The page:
• Bruce Anderson says:

    The double whammy is that a large percentage of the additional cost to South African companies is spent on imports, ironically creating economic growth in other countries, and draining funds from our economy. On the other hand, international tourism is one of the most direct value added sectors to the SA economy and loadshedding being added to broken infrastructure, crime, etc simply adds to the declining attractiveness of SA as a destination.

  • Richard Baker says:

    Interesting and of great concern if you are a shareholder on the JSE, but respectfully , apart from the agricultural and food distribution sectors, the companies mentioned are secondary (and we could survive without) and not the root foundations of a functioning economy nor do they employ many people proportionally to revenues.
    Imagine trying to operate a small foundry, a plastic converting business or a machine-shop with CNC lathes, etc., where the power required cannot be provided by anything but a very large and expensive (to buy and run) generator and a power outage can severely damage machinery, curtail a melt for casting or ruin an extrusion cycle-with need to cool-down, clean out and start all over again. These companies were already under the cosh with competition from imports, fractious labour issues, protection rackets and collapsing economy. Take a tour of the once active industrial areas from Chamdor in the West to the East Rand and see the shuttered factories. Most new construction is for warehousing and logistics- to handle the imports which now make up the majority of manufactured goods. This is where SA is failing so badly. RW Johnson posited a mining economy-with some support industries-could prove to be correct!

  • Donald Clark says:

    I work for a company in the Garden Route which is owned by a foreign investor that caters mostly for tourists visiting our area. With the current situation and no feasible solution on the horizon, the investor is now keen to sell and move their investments out of our country. They cite crumbling infrastructure and a seemingly unwillingness on the part of government both locally & nationally to encourage investment and thus stimulate growth…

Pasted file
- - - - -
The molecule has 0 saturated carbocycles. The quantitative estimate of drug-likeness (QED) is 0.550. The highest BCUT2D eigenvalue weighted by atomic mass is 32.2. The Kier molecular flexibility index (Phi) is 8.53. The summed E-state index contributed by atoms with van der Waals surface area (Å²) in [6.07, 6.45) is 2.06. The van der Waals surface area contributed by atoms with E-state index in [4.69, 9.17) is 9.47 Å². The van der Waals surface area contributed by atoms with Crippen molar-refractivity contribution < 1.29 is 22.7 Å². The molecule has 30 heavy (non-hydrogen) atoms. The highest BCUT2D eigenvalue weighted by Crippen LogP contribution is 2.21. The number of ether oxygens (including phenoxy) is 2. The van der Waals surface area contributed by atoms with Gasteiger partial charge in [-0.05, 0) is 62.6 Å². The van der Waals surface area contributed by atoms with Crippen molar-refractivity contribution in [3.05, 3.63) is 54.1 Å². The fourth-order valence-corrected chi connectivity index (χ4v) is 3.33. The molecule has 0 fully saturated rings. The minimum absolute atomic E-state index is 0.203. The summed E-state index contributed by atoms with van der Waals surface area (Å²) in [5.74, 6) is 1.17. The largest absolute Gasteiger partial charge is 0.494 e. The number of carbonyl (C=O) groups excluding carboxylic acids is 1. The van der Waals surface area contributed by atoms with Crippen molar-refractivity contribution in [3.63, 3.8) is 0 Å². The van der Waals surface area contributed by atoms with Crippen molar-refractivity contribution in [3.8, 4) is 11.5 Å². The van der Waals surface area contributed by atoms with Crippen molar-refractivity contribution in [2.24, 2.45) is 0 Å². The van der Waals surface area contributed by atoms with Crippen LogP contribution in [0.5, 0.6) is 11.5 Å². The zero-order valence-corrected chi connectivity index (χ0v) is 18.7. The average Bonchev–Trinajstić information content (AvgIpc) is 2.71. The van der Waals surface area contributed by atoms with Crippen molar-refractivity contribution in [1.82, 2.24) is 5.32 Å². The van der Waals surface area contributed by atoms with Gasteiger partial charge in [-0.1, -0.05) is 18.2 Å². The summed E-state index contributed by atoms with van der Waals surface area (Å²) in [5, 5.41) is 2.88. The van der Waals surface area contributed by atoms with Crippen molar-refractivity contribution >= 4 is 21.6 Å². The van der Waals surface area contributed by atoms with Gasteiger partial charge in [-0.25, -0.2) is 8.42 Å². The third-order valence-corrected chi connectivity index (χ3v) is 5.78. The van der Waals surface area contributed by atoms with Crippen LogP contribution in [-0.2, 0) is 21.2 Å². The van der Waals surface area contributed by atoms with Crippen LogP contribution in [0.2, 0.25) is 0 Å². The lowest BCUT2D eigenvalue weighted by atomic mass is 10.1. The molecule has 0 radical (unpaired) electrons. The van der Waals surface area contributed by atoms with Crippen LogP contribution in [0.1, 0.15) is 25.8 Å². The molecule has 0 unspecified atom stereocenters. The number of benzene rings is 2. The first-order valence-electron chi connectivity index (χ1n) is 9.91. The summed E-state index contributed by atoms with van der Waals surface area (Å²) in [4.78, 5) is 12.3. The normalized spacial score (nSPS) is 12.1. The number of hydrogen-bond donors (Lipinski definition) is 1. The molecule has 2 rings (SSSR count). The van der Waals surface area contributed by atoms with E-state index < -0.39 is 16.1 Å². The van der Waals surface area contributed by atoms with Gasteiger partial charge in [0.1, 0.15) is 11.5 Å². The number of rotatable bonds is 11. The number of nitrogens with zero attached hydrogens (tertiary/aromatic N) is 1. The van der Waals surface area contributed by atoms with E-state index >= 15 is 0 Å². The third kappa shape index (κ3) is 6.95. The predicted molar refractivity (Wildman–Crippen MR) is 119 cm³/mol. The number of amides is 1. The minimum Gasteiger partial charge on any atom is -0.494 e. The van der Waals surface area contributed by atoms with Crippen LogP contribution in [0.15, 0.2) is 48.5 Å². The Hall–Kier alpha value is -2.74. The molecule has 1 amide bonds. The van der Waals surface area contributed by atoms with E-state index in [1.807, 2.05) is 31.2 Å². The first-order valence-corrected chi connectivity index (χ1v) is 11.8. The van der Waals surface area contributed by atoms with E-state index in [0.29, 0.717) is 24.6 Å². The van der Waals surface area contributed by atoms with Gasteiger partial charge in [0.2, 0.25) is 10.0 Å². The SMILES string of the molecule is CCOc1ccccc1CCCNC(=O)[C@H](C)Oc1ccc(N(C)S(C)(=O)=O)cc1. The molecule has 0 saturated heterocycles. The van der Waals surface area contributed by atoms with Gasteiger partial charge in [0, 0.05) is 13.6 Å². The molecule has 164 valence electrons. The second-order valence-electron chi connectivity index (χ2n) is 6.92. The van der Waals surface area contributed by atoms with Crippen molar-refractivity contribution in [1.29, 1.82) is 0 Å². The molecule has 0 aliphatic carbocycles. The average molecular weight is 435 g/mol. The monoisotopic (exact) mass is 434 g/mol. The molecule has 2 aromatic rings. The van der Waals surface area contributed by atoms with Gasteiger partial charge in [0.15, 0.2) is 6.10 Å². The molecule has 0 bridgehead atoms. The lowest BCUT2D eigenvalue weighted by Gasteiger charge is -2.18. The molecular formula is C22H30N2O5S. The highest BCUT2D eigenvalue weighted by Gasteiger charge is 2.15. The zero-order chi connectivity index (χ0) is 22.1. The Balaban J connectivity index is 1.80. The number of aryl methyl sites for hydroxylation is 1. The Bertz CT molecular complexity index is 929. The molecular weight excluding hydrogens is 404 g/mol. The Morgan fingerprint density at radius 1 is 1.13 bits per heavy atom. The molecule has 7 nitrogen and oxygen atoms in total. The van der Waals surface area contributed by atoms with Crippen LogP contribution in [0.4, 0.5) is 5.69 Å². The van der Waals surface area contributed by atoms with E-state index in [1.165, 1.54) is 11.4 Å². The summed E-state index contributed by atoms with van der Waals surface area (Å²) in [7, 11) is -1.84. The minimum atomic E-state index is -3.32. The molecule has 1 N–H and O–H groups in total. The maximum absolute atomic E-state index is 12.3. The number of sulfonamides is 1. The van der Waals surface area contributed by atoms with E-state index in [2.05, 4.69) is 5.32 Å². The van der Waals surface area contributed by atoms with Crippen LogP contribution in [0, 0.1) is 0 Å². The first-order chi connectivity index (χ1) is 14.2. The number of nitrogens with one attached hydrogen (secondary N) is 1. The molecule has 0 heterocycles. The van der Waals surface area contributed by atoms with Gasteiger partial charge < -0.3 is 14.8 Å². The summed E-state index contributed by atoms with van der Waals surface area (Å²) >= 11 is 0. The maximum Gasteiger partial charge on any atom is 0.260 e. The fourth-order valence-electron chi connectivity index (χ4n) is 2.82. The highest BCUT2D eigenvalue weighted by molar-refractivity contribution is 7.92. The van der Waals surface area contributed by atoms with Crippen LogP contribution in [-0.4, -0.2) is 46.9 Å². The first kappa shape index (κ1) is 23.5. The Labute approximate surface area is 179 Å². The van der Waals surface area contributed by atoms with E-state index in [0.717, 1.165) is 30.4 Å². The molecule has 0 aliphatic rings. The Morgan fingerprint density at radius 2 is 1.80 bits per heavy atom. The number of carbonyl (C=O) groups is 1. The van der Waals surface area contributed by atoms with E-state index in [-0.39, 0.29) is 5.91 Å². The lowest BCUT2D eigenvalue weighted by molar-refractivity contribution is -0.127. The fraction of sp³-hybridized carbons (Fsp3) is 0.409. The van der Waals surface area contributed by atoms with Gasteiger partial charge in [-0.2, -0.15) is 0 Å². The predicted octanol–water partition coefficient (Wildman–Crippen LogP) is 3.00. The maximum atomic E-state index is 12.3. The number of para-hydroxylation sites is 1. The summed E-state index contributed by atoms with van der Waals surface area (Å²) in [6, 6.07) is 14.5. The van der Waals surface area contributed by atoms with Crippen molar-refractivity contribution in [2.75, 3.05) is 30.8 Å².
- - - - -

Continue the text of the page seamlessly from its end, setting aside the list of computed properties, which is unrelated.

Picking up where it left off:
• Neil Parker says:

    Somebody tries to kill de Ruyter for trying to expose the cancer of corruption that is deeply embedded within the “failed State”. This is the CEO of the most important parastatal in the country and what is the response from government ? Do the Hawks descend to interview the man, take statements etc ? No rather two “middle-aged” detectives arrive and when De Ruyter advises he had high levels of cyanide in his bloodstream, they ask “do you have a “cynus” problem” ?

    Neither Ramaphosa nor Gordahn saw fit to defend the CEO they themselves asked to take on the onerous task of turning Eskom around. They let run the ridiculous allegation from Mr Trash Mantashe that de Ruyter was somehow trying to “sabotage the State”. They didn’t even seem particularly concerned at the attempt on de Ruyter’s life.

    The CSIR recently ran a spurious comparison of De Ruyter’s record on load-shedding vs previous Eskom CEOs – no doubt at government’s behest. De Ruyter inherited a complete shambles from his “State Capture” era predecessor and when he attempted to deal with the underlying root cause (endemic corruption), he was undercut by his own mentors who advised him “you have to allow them to eat”. The CSIR is obviously just another hollowed out State institution trotting out a narrative which seeks to cast De Ruyter as a scapegoat whilst remaining completely and conveniently oblivious to the rampant corruption which he exposed. And is primarily responsible for SA’s load shedding debacle.